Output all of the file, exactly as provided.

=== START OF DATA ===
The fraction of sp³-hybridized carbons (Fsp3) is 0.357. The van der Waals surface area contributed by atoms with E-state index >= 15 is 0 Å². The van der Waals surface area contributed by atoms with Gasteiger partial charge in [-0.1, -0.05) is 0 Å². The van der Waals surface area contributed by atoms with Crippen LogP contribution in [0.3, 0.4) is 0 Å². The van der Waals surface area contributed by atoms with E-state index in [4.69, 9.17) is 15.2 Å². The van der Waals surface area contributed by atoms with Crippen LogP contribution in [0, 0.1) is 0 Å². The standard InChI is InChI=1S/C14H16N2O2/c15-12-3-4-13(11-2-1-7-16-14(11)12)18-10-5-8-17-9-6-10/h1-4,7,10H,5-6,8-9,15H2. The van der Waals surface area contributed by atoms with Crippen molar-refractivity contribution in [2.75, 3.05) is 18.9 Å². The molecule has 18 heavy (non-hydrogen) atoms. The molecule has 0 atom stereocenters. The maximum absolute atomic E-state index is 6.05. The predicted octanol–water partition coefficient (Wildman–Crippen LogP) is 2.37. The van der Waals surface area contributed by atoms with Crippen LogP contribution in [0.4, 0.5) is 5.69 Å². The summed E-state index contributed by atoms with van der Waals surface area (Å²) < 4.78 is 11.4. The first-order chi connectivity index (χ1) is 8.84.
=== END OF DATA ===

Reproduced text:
The fraction of sp³-hybridized carbons (Fsp3) is 0.357. The van der Waals surface area contributed by atoms with E-state index >= 15 is 0 Å². The van der Waals surface area contributed by atoms with Gasteiger partial charge in [-0.1, -0.05) is 0 Å². The van der Waals surface area contributed by atoms with Crippen LogP contribution in [0.3, 0.4) is 0 Å². The van der Waals surface area contributed by atoms with E-state index in [4.69, 9.17) is 15.2 Å². The van der Waals surface area contributed by atoms with Crippen LogP contribution in [0, 0.1) is 0 Å². The standard InChI is InChI=1S/C14H16N2O2/c15-12-3-4-13(11-2-1-7-16-14(11)12)18-10-5-8-17-9-6-10/h1-4,7,10H,5-6,8-9,15H2. The van der Waals surface area contributed by atoms with Crippen molar-refractivity contribution in [2.75, 3.05) is 18.9 Å². The molecule has 18 heavy (non-hydrogen) atoms. The molecule has 0 atom stereocenters. The maximum absolute atomic E-state index is 6.05. The predicted octanol–water partition coefficient (Wildman–Crippen LogP) is 2.37. The van der Waals surface area contributed by atoms with Crippen LogP contribution in [0.4, 0.5) is 5.69 Å². The summed E-state index contributed by atoms with van der Waals surface area (Å²) < 4.78 is 11.4. The first-order chi connectivity index (χ1) is 8.84.